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Archive | July, 2015

Volunteers needed for state park workdays


Residents are invited to get outdoors this summer and join the effort to restore high-quality, unique ecosystems at several Michigan state parks. The Department of Natural Resources today announced the August schedule of DNR volunteer stewardship activities at state parks throughout southwest and southeast Michigan.

Volunteers will pull invasive, non-native weeds from prairies and remove invasive, non-native shrubs like glossy buckthorn, autumn olive, multi-flora rose and others.

Following is a list of workday dates, locations (counties) and times:

Southwest Michigan

Saturday, Aug. 1: Fort Custer Recreation Area (Kalamazoo), 10 a.m.-1 p.m.

Sunday Aug. 2: Yankee Springs Recreation Area (Barry), 1-4 p.m.

Saturday, Aug. 8: Muskegon State Park (Muskegon), 10 a.m.-1 p.m.

Sunday, Aug. 9: Grand Mere State Park (Berrien), 1-4 p.m.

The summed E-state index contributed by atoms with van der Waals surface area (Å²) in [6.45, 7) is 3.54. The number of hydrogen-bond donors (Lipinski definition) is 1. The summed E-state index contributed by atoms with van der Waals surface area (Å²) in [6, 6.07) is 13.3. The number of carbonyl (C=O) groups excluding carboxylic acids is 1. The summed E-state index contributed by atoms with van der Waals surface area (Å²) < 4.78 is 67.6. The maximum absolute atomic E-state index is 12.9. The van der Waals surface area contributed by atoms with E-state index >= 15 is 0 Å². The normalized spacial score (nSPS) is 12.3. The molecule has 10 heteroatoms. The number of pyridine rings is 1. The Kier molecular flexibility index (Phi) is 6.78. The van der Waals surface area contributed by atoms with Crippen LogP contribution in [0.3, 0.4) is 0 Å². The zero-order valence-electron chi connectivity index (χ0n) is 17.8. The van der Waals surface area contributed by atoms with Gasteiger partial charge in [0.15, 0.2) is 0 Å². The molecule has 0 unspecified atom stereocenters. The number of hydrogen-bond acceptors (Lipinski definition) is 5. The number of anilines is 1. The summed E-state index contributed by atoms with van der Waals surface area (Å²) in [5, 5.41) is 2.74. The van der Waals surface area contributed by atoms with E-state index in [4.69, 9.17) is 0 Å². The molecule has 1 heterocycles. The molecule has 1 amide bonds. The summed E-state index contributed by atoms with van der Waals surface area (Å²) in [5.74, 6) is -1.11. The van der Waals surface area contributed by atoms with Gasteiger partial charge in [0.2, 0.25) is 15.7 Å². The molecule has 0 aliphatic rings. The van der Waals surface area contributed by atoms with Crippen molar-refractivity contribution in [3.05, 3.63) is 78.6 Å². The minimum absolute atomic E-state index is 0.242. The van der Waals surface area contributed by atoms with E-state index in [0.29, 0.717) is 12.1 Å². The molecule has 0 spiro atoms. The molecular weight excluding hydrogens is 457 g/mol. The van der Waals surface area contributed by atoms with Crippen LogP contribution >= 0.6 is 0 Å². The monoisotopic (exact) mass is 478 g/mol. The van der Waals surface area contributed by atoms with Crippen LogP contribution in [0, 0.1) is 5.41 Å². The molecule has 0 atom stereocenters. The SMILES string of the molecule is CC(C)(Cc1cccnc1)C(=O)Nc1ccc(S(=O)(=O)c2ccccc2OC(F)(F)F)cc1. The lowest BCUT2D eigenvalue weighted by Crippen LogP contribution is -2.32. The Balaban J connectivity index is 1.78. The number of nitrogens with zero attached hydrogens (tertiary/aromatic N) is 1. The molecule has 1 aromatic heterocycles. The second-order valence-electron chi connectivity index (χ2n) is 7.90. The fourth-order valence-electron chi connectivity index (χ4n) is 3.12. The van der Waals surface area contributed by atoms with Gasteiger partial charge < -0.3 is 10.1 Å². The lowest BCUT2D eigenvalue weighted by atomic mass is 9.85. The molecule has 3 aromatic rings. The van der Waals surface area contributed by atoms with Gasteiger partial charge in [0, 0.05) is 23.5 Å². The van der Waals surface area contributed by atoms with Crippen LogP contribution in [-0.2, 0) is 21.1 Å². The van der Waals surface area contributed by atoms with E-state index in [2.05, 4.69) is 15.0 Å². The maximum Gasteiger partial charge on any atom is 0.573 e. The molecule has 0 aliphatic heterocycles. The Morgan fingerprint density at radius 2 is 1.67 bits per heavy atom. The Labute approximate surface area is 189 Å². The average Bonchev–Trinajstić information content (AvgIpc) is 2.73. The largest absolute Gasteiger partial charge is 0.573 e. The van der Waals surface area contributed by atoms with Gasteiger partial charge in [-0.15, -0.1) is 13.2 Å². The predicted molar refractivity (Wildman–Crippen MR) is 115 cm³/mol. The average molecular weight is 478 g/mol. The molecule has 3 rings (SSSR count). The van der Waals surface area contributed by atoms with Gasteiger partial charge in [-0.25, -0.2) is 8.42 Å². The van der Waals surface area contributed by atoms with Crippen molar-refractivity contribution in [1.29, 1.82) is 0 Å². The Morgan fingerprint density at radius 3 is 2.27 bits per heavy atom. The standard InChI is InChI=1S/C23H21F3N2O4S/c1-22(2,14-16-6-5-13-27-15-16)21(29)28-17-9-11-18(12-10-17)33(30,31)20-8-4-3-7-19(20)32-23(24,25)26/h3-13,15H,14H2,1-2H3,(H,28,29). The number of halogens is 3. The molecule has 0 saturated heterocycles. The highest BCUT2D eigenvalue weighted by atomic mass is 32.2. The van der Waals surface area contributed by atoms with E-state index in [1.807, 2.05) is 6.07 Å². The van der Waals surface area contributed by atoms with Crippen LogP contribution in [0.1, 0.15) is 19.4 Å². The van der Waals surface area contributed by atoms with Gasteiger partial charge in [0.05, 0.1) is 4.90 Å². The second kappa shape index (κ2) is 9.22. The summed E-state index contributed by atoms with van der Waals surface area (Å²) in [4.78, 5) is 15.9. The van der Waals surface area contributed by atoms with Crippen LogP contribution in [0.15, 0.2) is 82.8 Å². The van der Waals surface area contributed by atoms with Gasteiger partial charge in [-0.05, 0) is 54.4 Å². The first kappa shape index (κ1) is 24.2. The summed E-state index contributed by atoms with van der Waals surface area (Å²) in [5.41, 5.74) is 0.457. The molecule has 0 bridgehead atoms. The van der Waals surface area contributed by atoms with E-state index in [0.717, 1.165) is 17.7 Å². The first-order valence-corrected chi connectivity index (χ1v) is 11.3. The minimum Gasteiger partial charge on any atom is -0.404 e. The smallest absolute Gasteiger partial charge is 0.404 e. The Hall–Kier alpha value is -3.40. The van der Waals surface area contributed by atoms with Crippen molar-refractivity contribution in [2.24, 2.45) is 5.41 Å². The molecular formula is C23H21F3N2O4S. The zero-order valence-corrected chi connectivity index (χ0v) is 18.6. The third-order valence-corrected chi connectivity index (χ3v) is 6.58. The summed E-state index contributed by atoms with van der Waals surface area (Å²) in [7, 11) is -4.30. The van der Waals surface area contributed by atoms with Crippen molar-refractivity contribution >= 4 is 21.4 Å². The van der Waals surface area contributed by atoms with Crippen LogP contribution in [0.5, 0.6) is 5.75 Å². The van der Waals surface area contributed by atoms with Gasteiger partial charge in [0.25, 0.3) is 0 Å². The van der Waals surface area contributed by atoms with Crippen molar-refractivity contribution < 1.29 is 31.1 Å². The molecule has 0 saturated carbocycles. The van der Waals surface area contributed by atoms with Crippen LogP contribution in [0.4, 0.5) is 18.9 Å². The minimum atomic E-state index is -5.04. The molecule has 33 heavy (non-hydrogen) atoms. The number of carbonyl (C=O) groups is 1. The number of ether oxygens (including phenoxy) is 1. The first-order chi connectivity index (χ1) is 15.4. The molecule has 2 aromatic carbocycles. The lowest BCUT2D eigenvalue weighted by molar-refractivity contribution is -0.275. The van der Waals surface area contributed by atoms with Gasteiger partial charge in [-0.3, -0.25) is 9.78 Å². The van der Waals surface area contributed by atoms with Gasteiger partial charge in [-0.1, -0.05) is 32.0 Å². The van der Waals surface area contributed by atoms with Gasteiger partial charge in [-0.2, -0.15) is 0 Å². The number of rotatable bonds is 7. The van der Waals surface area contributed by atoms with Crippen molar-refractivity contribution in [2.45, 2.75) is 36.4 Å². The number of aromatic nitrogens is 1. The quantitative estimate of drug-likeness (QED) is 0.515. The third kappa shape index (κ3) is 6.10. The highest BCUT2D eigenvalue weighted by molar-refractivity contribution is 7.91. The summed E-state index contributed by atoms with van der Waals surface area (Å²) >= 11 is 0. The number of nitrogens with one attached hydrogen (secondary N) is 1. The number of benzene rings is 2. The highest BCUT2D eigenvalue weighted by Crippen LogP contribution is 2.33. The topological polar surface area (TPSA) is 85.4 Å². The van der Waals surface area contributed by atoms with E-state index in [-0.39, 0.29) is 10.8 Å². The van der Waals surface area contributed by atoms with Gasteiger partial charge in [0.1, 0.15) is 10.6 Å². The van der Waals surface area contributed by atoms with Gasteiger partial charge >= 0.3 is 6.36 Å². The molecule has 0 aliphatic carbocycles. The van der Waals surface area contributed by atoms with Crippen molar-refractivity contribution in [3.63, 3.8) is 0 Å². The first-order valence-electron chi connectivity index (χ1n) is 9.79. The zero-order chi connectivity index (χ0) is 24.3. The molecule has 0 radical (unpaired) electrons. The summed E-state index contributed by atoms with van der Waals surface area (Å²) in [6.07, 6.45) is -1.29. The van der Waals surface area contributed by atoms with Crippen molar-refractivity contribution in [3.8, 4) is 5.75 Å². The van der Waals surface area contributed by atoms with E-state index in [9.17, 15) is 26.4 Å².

Sunday, Aug. 16: Ludington State Park (Mason), 1-4 p.m.

Saturday, Aug. 22: Ionia State Recreation Area (Ionia), 10 a.m.-1 p.m.

Sunday, Aug. 23: Warren Woods State Park (Berrien), 1-4 p.m.

Saturday, Aug. 29: P.J. Hoffmaster State Park (Muskegon), 10 a.m.-1 p.m.

Sunday, Aug. 30: Saugatuck Dunes State Park (Allegan), 1-4 p.m.

Southeast Michigan

Saturday, Aug. 1: Highland Recreation Area (Oakland), 9 a.m.-3 p.m.

Sunday, Aug. 2: Pinckney Recreation Area (Washtenaw), 10 a.m.-1 p.m.

Sunday, Aug. 2: Island Lake Recreation Area (Livingston), 10 a.m.-1 p.m.

Wednesday, Aug. 5: Waterloo Recreation Area (Washtenaw), 10 a.m.-1 p.m.

Saturday, Aug. 8: Bald Mountain Recreation Area (Oakland), 9 a.m.-noon

Sunday, Aug. 9: Waterloo Recreation Area (Washtenaw), 10 a.m.-1 p.m.

Saturday, Aug. 15: Belle Isle Park (Wayne), 9 a.m.-noon

Sunday, Aug. 16: Pinckney Recreation Area (Washtenaw), 10 a.m.-1 p.m.